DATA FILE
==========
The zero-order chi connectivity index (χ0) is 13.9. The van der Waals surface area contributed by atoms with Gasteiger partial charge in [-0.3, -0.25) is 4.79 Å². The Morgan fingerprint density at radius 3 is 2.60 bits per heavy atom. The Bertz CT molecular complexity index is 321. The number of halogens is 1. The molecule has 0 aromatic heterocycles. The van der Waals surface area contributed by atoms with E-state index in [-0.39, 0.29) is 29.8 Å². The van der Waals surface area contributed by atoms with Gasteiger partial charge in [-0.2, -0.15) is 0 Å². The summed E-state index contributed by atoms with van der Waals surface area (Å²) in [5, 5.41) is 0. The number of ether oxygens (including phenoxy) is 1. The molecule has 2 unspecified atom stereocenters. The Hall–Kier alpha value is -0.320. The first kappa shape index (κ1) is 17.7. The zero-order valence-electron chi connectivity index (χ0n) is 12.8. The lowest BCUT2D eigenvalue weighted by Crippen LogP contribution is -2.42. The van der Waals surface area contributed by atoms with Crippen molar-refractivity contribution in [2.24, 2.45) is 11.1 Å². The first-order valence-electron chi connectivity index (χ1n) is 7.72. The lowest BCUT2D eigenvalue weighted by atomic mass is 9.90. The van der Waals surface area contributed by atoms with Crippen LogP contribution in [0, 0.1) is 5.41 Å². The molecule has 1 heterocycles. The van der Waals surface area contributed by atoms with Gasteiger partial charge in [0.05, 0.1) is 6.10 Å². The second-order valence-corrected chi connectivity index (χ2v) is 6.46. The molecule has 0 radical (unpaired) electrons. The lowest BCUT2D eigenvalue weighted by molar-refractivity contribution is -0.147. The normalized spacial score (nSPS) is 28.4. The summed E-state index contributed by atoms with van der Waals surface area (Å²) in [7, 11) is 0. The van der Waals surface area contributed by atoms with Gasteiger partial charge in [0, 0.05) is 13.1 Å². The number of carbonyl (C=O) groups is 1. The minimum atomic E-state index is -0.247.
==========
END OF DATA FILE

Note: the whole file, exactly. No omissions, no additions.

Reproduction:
The zero-order chi connectivity index (χ0) is 13.9. The van der Waals surface area contributed by atoms with Gasteiger partial charge in [-0.3, -0.25) is 4.79 Å². The Morgan fingerprint density at radius 3 is 2.60 bits per heavy atom. The Bertz CT molecular complexity index is 321. The number of halogens is 1. The molecule has 0 aromatic heterocycles. The van der Waals surface area contributed by atoms with E-state index in [-0.39, 0.29) is 29.8 Å². The van der Waals surface area contributed by atoms with Gasteiger partial charge in [-0.2, -0.15) is 0 Å². The summed E-state index contributed by atoms with van der Waals surface area (Å²) in [5, 5.41) is 0. The number of ether oxygens (including phenoxy) is 1. The molecule has 2 unspecified atom stereocenters. The Hall–Kier alpha value is -0.320. The first kappa shape index (κ1) is 17.7. The zero-order valence-electron chi connectivity index (χ0n) is 12.8. The lowest BCUT2D eigenvalue weighted by Crippen LogP contribution is -2.42. The van der Waals surface area contributed by atoms with Crippen molar-refractivity contribution in [2.24, 2.45) is 11.1 Å². The first-order valence-electron chi connectivity index (χ1n) is 7.72. The lowest BCUT2D eigenvalue weighted by atomic mass is 9.90. The van der Waals surface area contributed by atoms with Crippen LogP contribution in [0, 0.1) is 5.41 Å². The molecule has 1 heterocycles. The van der Waals surface area contributed by atoms with Gasteiger partial charge in [0.05, 0.1) is 6.10 Å². The second-order valence-corrected chi connectivity index (χ2v) is 6.46. The molecule has 0 radical (unpaired) electrons. The lowest BCUT2D eigenvalue weighted by molar-refractivity contribution is -0.147. The normalized spacial score (nSPS) is 28.4. The summed E-state index contributed by atoms with van der Waals surface area (Å²) in [7, 11) is 0. The van der Waals surface area contributed by atoms with Gasteiger partial charge in [0, 0.05) is 13.1 Å². The number of carbonyl (C=O) groups is 1. The minimum atomic E-state index is -0.247.